In the current fiscal year, Mayor Marion Barry requested that the program's funding of $400,000 be cut in half as a cost-cutting measure, according to Betsy Reveal, Barry's budget director. The City Council restored $100,000, raising the total funding level to $300,000.

For the fiscal year beginning Oct. 1, Barry again requested that $400,000 in available funding be halved. "This will delay the program to remove lead-based paint from District-owned buildings frequented by children," the mayor's budget summary stated.

The council restored $200,000, meaning that if this portion of the city's budget survives congressional review intact, the program will have its full funding.

The City Council passed the Public Property Lead Elimination Act in 1977. It specifies that interior walls and surfaces with hazardous levels of lead--defined as one square millimeter per square centimeter of surface area--must be repaired.

The council today is scheduled to consider a measure that would further reduce the admissible levels of lead in house paint and require landlords to remove lead-based paint from exterior walls in areas children can reach.

Housing officials, under the terms of the 1977 act, began inspecting the pre-1950 housing units three years ago. They say that inspection is now complete for all apartments registered as having children under six years of age in the 10 affected complexes.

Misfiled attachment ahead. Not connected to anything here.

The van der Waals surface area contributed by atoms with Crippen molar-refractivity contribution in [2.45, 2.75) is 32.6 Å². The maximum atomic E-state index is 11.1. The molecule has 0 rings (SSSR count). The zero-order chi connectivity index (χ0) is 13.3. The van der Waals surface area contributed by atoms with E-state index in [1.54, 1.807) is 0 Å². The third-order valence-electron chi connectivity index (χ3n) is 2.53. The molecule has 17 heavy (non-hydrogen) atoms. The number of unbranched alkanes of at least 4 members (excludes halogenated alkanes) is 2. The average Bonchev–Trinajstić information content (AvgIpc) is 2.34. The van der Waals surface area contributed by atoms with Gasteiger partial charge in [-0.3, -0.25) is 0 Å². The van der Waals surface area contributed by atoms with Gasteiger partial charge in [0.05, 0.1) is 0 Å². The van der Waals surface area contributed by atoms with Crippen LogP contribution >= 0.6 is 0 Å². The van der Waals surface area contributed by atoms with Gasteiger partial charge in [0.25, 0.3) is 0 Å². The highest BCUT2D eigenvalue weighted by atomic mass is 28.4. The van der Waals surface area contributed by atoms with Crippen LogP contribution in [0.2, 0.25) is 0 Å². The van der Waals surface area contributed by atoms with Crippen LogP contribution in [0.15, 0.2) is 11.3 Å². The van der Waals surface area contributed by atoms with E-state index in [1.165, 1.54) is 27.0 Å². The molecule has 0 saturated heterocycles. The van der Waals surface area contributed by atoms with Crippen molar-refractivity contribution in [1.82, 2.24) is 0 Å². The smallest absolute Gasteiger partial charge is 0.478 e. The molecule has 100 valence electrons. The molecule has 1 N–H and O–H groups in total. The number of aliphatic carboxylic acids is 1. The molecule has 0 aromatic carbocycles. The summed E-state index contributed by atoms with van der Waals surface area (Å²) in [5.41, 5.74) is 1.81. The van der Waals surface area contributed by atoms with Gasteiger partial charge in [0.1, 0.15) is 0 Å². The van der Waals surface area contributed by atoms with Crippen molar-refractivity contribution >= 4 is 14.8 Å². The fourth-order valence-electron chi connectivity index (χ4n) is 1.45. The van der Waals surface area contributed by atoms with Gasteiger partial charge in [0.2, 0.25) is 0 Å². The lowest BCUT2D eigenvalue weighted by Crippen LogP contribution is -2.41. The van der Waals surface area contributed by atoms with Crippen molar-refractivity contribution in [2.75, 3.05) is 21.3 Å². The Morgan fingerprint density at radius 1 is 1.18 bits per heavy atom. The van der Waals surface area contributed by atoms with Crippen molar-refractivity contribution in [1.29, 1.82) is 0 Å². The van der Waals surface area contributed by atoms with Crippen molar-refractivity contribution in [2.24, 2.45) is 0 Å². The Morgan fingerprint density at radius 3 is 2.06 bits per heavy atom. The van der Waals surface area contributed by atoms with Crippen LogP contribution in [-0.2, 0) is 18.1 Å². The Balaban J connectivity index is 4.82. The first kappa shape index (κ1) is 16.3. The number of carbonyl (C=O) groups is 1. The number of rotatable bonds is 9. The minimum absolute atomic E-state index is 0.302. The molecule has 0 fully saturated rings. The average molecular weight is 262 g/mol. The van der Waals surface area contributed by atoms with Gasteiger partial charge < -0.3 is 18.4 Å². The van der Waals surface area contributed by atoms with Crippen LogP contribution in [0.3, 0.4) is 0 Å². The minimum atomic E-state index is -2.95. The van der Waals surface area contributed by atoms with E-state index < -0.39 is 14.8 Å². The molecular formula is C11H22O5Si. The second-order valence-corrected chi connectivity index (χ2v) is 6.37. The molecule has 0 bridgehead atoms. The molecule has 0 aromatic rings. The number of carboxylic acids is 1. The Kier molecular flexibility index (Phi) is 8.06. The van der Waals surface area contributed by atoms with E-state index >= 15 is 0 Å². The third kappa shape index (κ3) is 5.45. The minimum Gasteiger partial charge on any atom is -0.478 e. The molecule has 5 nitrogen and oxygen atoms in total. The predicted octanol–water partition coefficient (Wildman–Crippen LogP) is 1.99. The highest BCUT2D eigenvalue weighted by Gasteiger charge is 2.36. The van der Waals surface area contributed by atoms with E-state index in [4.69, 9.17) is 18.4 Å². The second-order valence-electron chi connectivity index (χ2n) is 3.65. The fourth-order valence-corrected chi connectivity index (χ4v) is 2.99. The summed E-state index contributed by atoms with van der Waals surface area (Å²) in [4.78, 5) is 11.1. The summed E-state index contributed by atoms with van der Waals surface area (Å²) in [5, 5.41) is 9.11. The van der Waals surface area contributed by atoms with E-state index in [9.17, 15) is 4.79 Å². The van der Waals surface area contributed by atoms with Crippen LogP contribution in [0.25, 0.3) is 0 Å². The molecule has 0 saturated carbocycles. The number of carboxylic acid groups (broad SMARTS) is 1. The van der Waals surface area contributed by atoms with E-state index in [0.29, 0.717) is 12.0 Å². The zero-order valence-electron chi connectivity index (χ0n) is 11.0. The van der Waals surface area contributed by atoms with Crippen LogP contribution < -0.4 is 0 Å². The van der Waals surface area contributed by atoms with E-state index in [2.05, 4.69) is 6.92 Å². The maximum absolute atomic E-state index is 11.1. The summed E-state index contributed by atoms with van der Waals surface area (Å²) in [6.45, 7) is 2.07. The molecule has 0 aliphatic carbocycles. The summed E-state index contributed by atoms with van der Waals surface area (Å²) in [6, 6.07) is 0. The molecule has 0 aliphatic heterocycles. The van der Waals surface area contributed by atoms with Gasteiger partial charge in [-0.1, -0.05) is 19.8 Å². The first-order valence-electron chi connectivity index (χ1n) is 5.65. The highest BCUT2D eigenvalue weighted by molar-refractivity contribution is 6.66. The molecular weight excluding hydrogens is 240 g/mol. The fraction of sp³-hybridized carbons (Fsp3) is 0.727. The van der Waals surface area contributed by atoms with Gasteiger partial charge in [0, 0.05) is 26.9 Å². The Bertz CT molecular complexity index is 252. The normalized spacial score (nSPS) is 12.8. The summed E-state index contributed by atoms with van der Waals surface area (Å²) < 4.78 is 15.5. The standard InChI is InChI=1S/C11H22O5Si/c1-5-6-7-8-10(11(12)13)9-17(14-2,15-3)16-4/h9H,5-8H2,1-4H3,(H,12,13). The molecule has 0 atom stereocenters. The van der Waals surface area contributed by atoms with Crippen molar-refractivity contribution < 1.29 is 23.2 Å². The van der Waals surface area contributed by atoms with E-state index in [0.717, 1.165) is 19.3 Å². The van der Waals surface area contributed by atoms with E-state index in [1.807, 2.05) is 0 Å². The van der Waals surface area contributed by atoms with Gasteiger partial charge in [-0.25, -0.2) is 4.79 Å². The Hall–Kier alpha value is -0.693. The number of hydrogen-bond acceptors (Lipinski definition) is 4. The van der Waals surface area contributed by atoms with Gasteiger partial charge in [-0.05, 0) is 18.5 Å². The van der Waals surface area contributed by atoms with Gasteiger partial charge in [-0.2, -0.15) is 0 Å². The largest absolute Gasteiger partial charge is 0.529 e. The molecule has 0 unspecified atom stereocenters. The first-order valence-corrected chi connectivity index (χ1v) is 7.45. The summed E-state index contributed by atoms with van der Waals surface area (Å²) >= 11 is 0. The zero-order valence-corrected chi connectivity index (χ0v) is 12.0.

But many apartments where small children are living and in which peeling lead-based paint was found have not been repaired. And some apartments that were occupied by families with small children after the inspection have not been checked.

In some cases, public housing tenants do not know whether they have problems with lead-based paint or not--as in the case of Oritha Crawford, who lives at the Carrollsburg Apartments at 319 L St. SW.

Crawford said 4-year-old Russell, one of her four children, became querulous and hyperactive shortly after his second birthday. When she took him to the Southwest Health Center, tests showed unhealthy levels of lead in his blood, she said.

Russell has been receiving medical attention and monthly health checks at D.C. General Hospital, Crawford said, and officials restored the hallway walls and placed a protective box around the living room radiator. But since then, large sections of the living room walls have chipped and peeled.

"When the rains came in the spring, the whole problem of the peeling walls just got worse," she said. "They've lowered my rent four times since I moved in, but they haven't got rid of the problem."

Joyce McRae, a spokesperson for the Department of Consumer and Regulatory Affairs contacted last Friday, said that Crawford's apartment was inspected in May 1981, and repairs on lead-based paint hazard areas were completed by August of that year.

McRae said the department had received no further complaints about the apartment since then, but that an inspector would be sent out to see whether the walls now peeling were painted with high-lead paint.